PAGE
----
When you still love someone after a breakup, having a strong support network can be especially important. Consider reaching out to a family member or a trusted friend and looking for ways to socialize that don’t involve your ex. If a broken heart is causing you significant distress, you might also consider talking to a therapist or counselor.
What are the five stages of a breakup?
The five stages of grief are a psychological model for the different emotions a person may experience after a loss. People may also experience them after the end of a relationship.
In the context of a breakup, the five stages of grief may include:
- Denial: Denial, the first stage of grief, tends to be a coping mechanism. A person may feel confused, resist the reality of the breakup, or hold onto the hope that the relationship can be saved.
- Anger: The second stage of grief involves anger. This could include anger at one’s former partner, at an external event that may have caused the breakup, or, if cheating was involved, anger at the third party.
- Bargaining: During the bargaining stage of grief, a person may search for ways to get back together with their ex. This might include contacting them, making promises, or even asking others to intervene to restore the relationship.
- Depression: The depression stage of grief tends to set in when it becomes clear that the relationship is truly over and cannot be restored. A person may experience feelings of sadness, heartbreak, or hopelessness.
- Acceptance: In the acceptance stage, a person gradually comes to terms with the end of the relationship. This can take time, and they may still feel occasional sadness, but in general, this is when they begin to move forward with their life.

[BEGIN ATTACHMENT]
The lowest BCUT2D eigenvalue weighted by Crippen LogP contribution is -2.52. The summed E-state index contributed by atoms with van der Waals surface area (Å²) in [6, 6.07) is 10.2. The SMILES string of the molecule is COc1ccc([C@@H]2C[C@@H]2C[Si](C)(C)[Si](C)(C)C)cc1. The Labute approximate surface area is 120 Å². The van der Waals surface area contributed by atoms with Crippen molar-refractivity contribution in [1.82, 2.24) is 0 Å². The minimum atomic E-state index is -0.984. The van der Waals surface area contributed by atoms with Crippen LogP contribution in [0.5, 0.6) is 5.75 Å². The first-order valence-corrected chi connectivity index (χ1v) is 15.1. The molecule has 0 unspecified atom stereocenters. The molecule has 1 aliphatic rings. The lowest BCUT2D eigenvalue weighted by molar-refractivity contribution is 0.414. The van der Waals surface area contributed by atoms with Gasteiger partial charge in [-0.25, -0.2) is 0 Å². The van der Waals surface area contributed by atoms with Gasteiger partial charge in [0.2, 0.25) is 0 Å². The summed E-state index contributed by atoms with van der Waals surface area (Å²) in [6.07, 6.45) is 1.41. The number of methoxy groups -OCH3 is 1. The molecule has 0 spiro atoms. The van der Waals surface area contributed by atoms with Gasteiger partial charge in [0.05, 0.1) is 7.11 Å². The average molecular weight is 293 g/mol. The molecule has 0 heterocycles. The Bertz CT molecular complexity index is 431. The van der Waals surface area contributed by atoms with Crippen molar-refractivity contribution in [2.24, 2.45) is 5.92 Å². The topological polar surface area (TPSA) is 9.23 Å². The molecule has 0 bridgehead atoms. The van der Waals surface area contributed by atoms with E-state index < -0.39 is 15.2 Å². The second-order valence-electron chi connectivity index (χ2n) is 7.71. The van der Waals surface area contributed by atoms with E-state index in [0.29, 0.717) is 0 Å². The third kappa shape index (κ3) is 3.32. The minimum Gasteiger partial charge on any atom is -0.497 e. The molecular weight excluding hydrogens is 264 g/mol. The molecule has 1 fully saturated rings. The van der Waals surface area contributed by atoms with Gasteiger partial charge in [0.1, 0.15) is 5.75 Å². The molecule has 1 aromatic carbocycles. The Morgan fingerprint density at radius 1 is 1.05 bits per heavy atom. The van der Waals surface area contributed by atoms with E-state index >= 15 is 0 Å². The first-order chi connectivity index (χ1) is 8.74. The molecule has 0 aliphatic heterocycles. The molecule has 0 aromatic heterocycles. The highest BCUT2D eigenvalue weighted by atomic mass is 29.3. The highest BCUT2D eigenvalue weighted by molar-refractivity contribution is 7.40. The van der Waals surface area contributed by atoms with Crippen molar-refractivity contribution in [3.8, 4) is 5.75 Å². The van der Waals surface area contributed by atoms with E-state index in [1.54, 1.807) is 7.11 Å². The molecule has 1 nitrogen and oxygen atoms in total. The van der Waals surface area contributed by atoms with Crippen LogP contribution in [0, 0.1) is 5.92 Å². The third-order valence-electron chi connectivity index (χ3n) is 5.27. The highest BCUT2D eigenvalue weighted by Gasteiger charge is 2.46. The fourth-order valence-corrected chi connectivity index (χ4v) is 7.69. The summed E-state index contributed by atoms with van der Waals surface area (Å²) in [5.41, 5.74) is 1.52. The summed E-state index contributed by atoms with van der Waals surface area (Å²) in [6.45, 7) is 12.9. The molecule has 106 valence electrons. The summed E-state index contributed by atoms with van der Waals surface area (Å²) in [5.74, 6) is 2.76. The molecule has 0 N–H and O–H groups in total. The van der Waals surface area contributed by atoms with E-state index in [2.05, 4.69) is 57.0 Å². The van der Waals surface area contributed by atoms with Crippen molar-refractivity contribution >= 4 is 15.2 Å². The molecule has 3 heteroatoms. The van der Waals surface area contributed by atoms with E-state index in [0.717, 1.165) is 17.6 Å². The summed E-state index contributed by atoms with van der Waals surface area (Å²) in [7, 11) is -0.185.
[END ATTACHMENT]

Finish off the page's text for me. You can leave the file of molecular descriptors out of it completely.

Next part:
It can be worth remembering that not everyone may experience all five stages of grief after a breakup. If they do, they may not always happen in the same order.
How long does it take to get over a breakup?
There is no universal timeline for getting over a breakup. The healing process can be gradual, lasting anywhere from a few weeks to multiple months. This can depend on factors like the length of the relationship, the reason for the breakup, and the individual.
What is the hardest point of a breakup?
The hardest point of a breakup can be different for different people. Some people may feel the worst immediately after the breakup, while for others, it can take several weeks for the emotions to set in. Others may even feel the worst before the breakup actually happens if they know it’s coming.
Why is silence powerful after a breakup?
Ending relationships can be hard no matter what, but silence can be a helpful tool for processing breakups. Although it can be tempting to stay in touch with your ex, this can make it harder to move on, and it may even end up making you feel worse.
Going “no-contact” for a while after a breakup can be powerful because it can give both people space to process their emotions and adjust to being apart. This often means eliminating all forms of contact with your ex, including phone calls, texts, and other interactions. Some people may delete their ex’s number or unfollow them on social media. People who work with their ex may even look for a new job. How long this period lasts can depend on the individual and the time it takes to heal from the breakup.
Who suffers more in a breakup?
Research suggests gender may play a role in the painfulness of a breakup. In a 2015 study, researchers had more than 5,000 people rate the pain of breakups on a scale of 1 to 10. Women reported higher levels of emotional and physical pain. That said, this can be highly individual, and breakups can be painful for people of any gender.